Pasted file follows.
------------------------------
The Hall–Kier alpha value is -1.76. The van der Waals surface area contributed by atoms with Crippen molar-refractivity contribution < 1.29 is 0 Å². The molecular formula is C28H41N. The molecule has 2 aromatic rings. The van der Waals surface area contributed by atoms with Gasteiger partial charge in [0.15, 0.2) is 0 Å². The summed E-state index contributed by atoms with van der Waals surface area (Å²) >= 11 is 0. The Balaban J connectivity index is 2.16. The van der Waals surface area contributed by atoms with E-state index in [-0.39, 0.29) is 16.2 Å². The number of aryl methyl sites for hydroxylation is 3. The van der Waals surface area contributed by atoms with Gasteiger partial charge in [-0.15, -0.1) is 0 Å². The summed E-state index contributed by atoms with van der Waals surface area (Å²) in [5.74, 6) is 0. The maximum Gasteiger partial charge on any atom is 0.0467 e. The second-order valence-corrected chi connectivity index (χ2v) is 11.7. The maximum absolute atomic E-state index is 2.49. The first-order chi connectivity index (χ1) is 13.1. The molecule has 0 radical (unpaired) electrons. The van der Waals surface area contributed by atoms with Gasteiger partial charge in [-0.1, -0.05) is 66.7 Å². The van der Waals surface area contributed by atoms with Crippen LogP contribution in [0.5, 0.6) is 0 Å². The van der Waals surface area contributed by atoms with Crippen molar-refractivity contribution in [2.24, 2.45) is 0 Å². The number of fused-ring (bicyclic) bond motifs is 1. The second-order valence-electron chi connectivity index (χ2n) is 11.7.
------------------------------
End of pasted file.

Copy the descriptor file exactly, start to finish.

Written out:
The Hall–Kier alpha value is -1.76. The van der Waals surface area contributed by atoms with Crippen molar-refractivity contribution < 1.29 is 0 Å². The molecular formula is C28H41N. The molecule has 2 aromatic rings. The van der Waals surface area contributed by atoms with Gasteiger partial charge in [0.15, 0.2) is 0 Å². The summed E-state index contributed by atoms with van der Waals surface area (Å²) >= 11 is 0. The Balaban J connectivity index is 2.16. The van der Waals surface area contributed by atoms with E-state index in [-0.39, 0.29) is 16.2 Å². The number of aryl methyl sites for hydroxylation is 3. The van der Waals surface area contributed by atoms with Gasteiger partial charge in [-0.15, -0.1) is 0 Å². The summed E-state index contributed by atoms with van der Waals surface area (Å²) in [5.74, 6) is 0. The maximum Gasteiger partial charge on any atom is 0.0467 e. The second-order valence-corrected chi connectivity index (χ2v) is 11.7. The maximum absolute atomic E-state index is 2.49. The first-order chi connectivity index (χ1) is 13.1. The molecule has 0 radical (unpaired) electrons. The van der Waals surface area contributed by atoms with Gasteiger partial charge in [-0.1, -0.05) is 66.7 Å². The van der Waals surface area contributed by atoms with Crippen LogP contribution in [0.5, 0.6) is 0 Å². The van der Waals surface area contributed by atoms with Crippen molar-refractivity contribution in [2.24, 2.45) is 0 Å². The number of fused-ring (bicyclic) bond motifs is 1. The second-order valence-electron chi connectivity index (χ2n) is 11.7.